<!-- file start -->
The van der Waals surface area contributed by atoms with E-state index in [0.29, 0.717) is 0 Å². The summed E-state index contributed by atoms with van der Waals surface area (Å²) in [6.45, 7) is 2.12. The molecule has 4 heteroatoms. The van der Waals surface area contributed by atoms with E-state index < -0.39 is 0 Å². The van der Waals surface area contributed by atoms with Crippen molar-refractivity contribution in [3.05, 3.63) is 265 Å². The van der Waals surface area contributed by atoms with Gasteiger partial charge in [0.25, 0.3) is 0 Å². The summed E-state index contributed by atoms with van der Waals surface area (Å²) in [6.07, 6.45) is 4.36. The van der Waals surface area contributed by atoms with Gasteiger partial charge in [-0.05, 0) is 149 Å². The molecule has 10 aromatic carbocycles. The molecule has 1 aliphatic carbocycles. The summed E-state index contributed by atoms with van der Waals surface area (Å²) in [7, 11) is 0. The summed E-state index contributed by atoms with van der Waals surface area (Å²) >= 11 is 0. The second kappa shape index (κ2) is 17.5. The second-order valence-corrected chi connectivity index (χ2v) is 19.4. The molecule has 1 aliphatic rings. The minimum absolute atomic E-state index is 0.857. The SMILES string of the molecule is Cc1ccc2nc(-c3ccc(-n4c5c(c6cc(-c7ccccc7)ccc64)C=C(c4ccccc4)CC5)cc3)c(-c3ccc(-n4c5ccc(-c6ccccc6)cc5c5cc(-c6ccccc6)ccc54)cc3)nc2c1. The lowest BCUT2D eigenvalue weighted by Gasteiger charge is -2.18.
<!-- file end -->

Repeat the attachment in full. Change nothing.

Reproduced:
The van der Waals surface area contributed by atoms with E-state index in [0.29, 0.717) is 0 Å². The summed E-state index contributed by atoms with van der Waals surface area (Å²) in [6.45, 7) is 2.12. The molecule has 4 heteroatoms. The van der Waals surface area contributed by atoms with E-state index < -0.39 is 0 Å². The van der Waals surface area contributed by atoms with Crippen molar-refractivity contribution in [3.05, 3.63) is 265 Å². The van der Waals surface area contributed by atoms with Gasteiger partial charge in [0.25, 0.3) is 0 Å². The summed E-state index contributed by atoms with van der Waals surface area (Å²) in [6.07, 6.45) is 4.36. The van der Waals surface area contributed by atoms with Gasteiger partial charge in [-0.05, 0) is 149 Å². The molecule has 10 aromatic carbocycles. The molecule has 1 aliphatic carbocycles. The summed E-state index contributed by atoms with van der Waals surface area (Å²) in [7, 11) is 0. The summed E-state index contributed by atoms with van der Waals surface area (Å²) >= 11 is 0. The second kappa shape index (κ2) is 17.5. The second-order valence-corrected chi connectivity index (χ2v) is 19.4. The molecule has 1 aliphatic rings. The minimum absolute atomic E-state index is 0.857. The SMILES string of the molecule is Cc1ccc2nc(-c3ccc(-n4c5c(c6cc(-c7ccccc7)ccc64)C=C(c4ccccc4)CC5)cc3)c(-c3ccc(-n4c5ccc(-c6ccccc6)cc5c5cc(-c6ccccc6)ccc54)cc3)nc2c1. The lowest BCUT2D eigenvalue weighted by Gasteiger charge is -2.18.